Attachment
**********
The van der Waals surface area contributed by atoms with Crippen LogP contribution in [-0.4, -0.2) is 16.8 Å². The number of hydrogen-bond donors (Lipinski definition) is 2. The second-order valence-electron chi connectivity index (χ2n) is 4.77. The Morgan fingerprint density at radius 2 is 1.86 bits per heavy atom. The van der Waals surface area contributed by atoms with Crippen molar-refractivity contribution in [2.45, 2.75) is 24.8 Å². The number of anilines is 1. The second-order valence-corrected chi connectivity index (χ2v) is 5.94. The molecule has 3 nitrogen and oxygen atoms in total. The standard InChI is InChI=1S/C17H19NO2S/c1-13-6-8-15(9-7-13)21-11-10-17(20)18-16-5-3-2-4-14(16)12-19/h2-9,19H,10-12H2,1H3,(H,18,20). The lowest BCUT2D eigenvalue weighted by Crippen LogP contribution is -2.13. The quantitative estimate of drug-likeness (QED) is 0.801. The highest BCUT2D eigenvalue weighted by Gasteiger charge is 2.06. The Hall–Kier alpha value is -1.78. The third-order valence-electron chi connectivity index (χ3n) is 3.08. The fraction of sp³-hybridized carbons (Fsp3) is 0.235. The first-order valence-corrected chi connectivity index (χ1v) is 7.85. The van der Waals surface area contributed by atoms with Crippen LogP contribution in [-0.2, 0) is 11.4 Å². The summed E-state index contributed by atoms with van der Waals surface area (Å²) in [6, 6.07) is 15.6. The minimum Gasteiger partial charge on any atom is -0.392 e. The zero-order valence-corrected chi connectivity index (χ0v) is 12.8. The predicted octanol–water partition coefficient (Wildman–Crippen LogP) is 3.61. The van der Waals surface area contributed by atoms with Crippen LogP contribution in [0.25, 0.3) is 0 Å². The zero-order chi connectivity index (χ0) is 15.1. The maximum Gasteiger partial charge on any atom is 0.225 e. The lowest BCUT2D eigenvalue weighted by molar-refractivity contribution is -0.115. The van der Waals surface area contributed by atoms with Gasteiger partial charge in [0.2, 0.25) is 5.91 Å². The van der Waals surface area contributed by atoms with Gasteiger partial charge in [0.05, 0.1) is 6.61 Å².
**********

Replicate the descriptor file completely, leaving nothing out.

The van der Waals surface area contributed by atoms with Crippen LogP contribution in [-0.4, -0.2) is 16.8 Å². The number of hydrogen-bond donors (Lipinski definition) is 2. The second-order valence-electron chi connectivity index (χ2n) is 4.77. The Morgan fingerprint density at radius 2 is 1.86 bits per heavy atom. The van der Waals surface area contributed by atoms with Crippen molar-refractivity contribution in [2.45, 2.75) is 24.8 Å². The number of anilines is 1. The second-order valence-corrected chi connectivity index (χ2v) is 5.94. The molecule has 3 nitrogen and oxygen atoms in total. The standard InChI is InChI=1S/C17H19NO2S/c1-13-6-8-15(9-7-13)21-11-10-17(20)18-16-5-3-2-4-14(16)12-19/h2-9,19H,10-12H2,1H3,(H,18,20). The lowest BCUT2D eigenvalue weighted by Crippen LogP contribution is -2.13. The quantitative estimate of drug-likeness (QED) is 0.801. The highest BCUT2D eigenvalue weighted by Gasteiger charge is 2.06. The Hall–Kier alpha value is -1.78. The third-order valence-electron chi connectivity index (χ3n) is 3.08. The fraction of sp³-hybridized carbons (Fsp3) is 0.235. The first-order valence-corrected chi connectivity index (χ1v) is 7.85. The van der Waals surface area contributed by atoms with Crippen LogP contribution in [-0.2, 0) is 11.4 Å². The summed E-state index contributed by atoms with van der Waals surface area (Å²) in [6, 6.07) is 15.6. The minimum Gasteiger partial charge on any atom is -0.392 e. The zero-order valence-corrected chi connectivity index (χ0v) is 12.8. The predicted octanol–water partition coefficient (Wildman–Crippen LogP) is 3.61. The van der Waals surface area contributed by atoms with Crippen LogP contribution in [0.25, 0.3) is 0 Å². The zero-order chi connectivity index (χ0) is 15.1. The maximum Gasteiger partial charge on any atom is 0.225 e. The lowest BCUT2D eigenvalue weighted by molar-refractivity contribution is -0.115. The van der Waals surface area contributed by atoms with Gasteiger partial charge in [0.2, 0.25) is 5.91 Å². The van der Waals surface area contributed by atoms with Gasteiger partial charge in [0.05, 0.1) is 6.61 Å².